Friday, 27 January 2012


Wanna work for the Jays?  Check it out.  Speaking of things going on on the Jays homepage, there appeared to be some video announcement going on this morning, but that turned out to be an error stemming from the new jerseys announcement like a month ago or whatever.

If you're in to podcasts, you should be listening to the Up and In podcast with Kevin Goldstein and Josh Parks of baseballprospectus.  They spent a good 20 minutes just waxing on about how awesome the Jays' farm system is.  You can check that out for yourself, but I've taken the liberty to listen to it already and take out the Jays' snippets.  Episode 80, for what it's worth, at 1:16:00 or so.  The highlights:

KG: [maniacal laughter] 
JP: Dude... hahaha.  That's a craaaazy system... that's the "Bob Seger" system. [I don't understand what he means by that, but it's a compliment.]
If you remember looking through the list of prospects in the Jays system, you'll remember that Goldstein had his list divided in to 5-stars, 4-stars, and 3-stars, and then 9 other guys plus a sleeper.  When discussing the Jays list with BP interns, just to figure out how far in to the system ranks that they had to go to find bios on the players;
KG: One of the interns emailed me back and asked "how far back the 3-star list goes back", and I answered "20... it's 20"[...] This is as good a collection of young pitching as you'll find in all of baseball.  [...] They have 8 million young pitchers with just crazy-high ceilings.
JP: I think it's the best system in baseball.
As a frame of reference, 3-star prospects usually make up the majority of KG's top-11's.  3-10 on last year's Jays' list were 3*, with a 2* rounding things out, and two more 2*'s appeared on the '09 list.  The Jays now have TWENTY 3*'s.  KG also points out that despite all the high-ceiling pitchers in that system, the fact that they start the list off with two 5*, up the middle guys (d'Arnaud at C, Marisnick at CF) makes it really special.  JP calls d'Arnaud "an all-star waiting to happen".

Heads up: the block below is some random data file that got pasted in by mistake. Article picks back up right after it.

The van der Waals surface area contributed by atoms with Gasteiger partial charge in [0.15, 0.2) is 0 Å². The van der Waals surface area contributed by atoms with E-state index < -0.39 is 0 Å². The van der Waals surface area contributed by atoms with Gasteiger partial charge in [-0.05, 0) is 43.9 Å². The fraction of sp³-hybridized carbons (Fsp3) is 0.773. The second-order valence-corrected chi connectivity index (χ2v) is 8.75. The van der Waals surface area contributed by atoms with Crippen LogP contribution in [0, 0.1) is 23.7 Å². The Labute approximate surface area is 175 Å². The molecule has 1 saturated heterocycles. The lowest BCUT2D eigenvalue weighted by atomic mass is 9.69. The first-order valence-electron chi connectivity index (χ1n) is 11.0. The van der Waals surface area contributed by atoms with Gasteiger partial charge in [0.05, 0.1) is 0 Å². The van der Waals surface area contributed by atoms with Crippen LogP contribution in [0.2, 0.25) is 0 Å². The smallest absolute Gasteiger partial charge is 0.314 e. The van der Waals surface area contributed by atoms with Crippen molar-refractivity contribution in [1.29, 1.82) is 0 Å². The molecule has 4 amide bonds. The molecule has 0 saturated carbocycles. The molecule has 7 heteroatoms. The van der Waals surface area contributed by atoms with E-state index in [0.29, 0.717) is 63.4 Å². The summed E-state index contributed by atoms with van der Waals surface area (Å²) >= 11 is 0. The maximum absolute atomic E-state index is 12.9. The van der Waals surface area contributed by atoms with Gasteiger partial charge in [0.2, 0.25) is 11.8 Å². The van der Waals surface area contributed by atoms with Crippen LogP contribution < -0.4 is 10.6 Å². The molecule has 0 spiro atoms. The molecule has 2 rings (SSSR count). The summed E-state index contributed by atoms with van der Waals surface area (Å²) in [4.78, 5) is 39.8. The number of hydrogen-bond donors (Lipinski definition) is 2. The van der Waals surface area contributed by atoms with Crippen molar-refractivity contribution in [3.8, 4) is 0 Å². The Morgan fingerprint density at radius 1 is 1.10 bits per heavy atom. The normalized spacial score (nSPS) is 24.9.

They then argue about whether or not Marisnick will be able to stick at CF going forward.  They agree that he's already a big kid, but JP thinks he'll lose a step as he fills out, which will mean that he needs to move to a corner, where his bat will still provide more than enough value.  KG, on the other hand, thinks that he'll be just fine in CF even if he does lose speed, citing Torii Hunter as being an excellent defensive CF for years despite league-average speed (they fail to mention that if he can't stick it in CF, Rasmus and Gose should still be around, whether or not they can hand CF in a few years time.  Still, having both Gose and Marisnick in your outfield should take away some of the worry about whether either can be an elite CF-defender.  Look at Gardner and Granderson this year for the Yankees).

They use Marisnick as a segue to Anthony Gose.  As a preamble, "burner" means that he's outrageously fast. They also use some numbers within this to describe him; that's basically a scale that scouts like to use, almost as slang.  The scale is from 20-80, from the best of my understanding, though I'm not sure where it originated, nor do I get why it goes from 20 to 30 to 40, etc., without 25, 35, 45, and so on.  Anyway:
JP: Gose can fuckin'... do everything.
KG:That's a burner... average power at least.
JP: Not a bad approach.
KG: 80-Arm... at least (Chuckles), and a 70-CF.
JP: If there's anybody who you can go over 80 for (re: speed), it's him.
Their knock on Gose is his contact.  I've read some stuff that suggests that he'll improve with his contact rate, since he's a prep hitter, but still will probably strike out a lot.  KG compares him to Devon White.  JP says that there's more power there than most people realize.